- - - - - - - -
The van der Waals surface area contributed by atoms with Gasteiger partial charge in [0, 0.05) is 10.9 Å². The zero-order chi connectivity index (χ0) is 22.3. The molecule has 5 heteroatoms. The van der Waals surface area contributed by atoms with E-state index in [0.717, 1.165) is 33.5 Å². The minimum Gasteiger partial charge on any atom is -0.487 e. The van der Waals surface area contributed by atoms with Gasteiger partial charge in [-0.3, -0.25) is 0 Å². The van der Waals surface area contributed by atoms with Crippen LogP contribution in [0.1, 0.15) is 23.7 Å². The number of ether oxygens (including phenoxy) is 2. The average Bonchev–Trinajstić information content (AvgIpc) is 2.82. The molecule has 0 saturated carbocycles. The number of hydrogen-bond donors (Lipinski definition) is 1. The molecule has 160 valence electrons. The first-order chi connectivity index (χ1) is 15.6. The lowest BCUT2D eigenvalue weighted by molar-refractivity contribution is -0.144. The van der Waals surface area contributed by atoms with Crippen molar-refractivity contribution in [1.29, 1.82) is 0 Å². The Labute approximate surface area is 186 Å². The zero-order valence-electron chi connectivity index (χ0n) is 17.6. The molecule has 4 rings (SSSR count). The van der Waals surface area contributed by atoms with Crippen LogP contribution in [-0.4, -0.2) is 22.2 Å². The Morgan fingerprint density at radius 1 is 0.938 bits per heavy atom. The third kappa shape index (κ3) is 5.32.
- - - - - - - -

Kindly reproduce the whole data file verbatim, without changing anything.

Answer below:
The van der Waals surface area contributed by atoms with Gasteiger partial charge in [0, 0.05) is 10.9 Å². The zero-order chi connectivity index (χ0) is 22.3. The molecule has 5 heteroatoms. The van der Waals surface area contributed by atoms with E-state index in [0.717, 1.165) is 33.5 Å². The minimum Gasteiger partial charge on any atom is -0.487 e. The van der Waals surface area contributed by atoms with Gasteiger partial charge in [-0.3, -0.25) is 0 Å². The van der Waals surface area contributed by atoms with Crippen LogP contribution in [0.1, 0.15) is 23.7 Å². The number of ether oxygens (including phenoxy) is 2. The average Bonchev–Trinajstić information content (AvgIpc) is 2.82. The molecule has 0 saturated carbocycles. The number of hydrogen-bond donors (Lipinski definition) is 1. The molecule has 160 valence electrons. The first-order chi connectivity index (χ1) is 15.6. The lowest BCUT2D eigenvalue weighted by molar-refractivity contribution is -0.144. The van der Waals surface area contributed by atoms with Crippen molar-refractivity contribution in [1.29, 1.82) is 0 Å². The Labute approximate surface area is 186 Å². The zero-order valence-electron chi connectivity index (χ0n) is 17.6. The molecule has 4 rings (SSSR count). The van der Waals surface area contributed by atoms with Crippen LogP contribution in [-0.4, -0.2) is 22.2 Å². The Morgan fingerprint density at radius 1 is 0.938 bits per heavy atom. The third kappa shape index (κ3) is 5.32.